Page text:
* * *

It's the economy, stupid *
By Valdas (Val) Samonis,

n his article, Val Samonis takes a comparative policy look at the Lithuanian economy during the period 2000-2015. He argues that the LT policy response (a radical and classical austerity) was wrong and unenlightened because it coincided with strong and continuing deflationary forces in the EU and the global economy which forces were predictable, given the right policy guidance. Also, he makes a point that LT austerity, and the resulting sharp drop in GDP and employment in LT, stimulated emigration of young people (and the related worsening of other demographics) which processes took huge dimensions thereby undercutting even the future enlightened efforts to get out of the middle-income growth trap by LT. Consequently, the country is now on the trajectory (development path) similar to that of a dog that chases its own tail. A strong effort by new generation of policymakers is badly needed to jolt the country out of that wrong trajectory and to offer the chance of escaping the middle-income growth trap via innovations.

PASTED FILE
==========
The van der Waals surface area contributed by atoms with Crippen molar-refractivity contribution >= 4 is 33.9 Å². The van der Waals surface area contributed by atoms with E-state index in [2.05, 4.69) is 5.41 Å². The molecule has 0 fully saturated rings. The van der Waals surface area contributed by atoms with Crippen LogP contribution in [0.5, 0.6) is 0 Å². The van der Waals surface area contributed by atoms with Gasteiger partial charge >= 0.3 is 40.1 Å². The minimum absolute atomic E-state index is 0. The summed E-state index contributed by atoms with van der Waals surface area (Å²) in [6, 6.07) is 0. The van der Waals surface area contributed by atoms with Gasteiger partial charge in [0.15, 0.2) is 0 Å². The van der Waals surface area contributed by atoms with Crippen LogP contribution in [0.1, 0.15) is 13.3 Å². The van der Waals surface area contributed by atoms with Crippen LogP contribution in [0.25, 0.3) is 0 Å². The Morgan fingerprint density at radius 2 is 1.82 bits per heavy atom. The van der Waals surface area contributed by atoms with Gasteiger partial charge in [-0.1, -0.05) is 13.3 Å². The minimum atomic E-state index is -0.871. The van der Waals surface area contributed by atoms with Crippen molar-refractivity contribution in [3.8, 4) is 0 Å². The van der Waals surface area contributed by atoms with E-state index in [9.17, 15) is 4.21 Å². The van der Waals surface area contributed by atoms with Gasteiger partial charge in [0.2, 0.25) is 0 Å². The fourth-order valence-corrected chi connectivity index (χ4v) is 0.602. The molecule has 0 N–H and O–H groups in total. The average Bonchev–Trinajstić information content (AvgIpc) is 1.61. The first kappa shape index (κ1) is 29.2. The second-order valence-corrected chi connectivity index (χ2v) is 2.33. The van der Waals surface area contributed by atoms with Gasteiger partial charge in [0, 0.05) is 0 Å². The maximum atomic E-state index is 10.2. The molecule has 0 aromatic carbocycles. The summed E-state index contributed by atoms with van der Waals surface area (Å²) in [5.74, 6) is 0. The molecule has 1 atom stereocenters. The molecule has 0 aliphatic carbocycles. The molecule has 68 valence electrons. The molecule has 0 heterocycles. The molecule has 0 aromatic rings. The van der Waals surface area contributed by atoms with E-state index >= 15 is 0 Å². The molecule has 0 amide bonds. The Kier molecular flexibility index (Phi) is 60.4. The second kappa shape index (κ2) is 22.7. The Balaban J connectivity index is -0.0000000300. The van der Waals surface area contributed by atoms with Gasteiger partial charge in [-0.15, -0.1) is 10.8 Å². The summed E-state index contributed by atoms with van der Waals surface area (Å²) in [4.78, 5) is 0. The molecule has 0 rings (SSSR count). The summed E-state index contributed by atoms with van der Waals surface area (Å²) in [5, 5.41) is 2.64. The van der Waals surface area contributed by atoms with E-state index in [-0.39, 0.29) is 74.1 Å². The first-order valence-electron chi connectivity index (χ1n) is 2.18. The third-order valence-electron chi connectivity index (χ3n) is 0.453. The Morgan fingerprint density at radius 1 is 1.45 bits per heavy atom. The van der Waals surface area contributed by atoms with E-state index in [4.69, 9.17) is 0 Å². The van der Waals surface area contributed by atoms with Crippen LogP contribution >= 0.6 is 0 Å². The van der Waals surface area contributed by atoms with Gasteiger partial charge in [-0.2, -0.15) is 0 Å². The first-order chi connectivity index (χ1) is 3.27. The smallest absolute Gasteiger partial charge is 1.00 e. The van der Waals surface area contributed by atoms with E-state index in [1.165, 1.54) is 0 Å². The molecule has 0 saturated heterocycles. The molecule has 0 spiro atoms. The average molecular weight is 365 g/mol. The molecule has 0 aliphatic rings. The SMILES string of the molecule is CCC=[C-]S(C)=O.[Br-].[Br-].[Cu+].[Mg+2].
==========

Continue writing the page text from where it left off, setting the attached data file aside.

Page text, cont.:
* * *

Have you heard about the
South African "Pencil Test"?
By Karina Simonson

If you are not South African, then, probably, you haven't. It is a test performed in South Africa during the apartheid regime and was used, together with the other ways, to determine racial identity, distinguishing whites from coloureds and blacks. That repressive test was very close to Nazi implemented ways to separate Jews from Aryans. Could you now imagine a Lithuanian mother, performing it on her own child?

But that is exactly what happened to me when I came back from South Africa. I will tell you how.

* * *
Click HERE to read previous opinion letters >

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مبلمان اداری صندلی مدیریتی صندلی اداری میز اداری وبلاگدهی فروشگاه اینترنتی گن لاغری شکم بند لاغری تبلیغات کلیکی آموزش زبان انگلیسی پاراگلایدر ساخت وبلاگ بوی دهان بوی بد دهان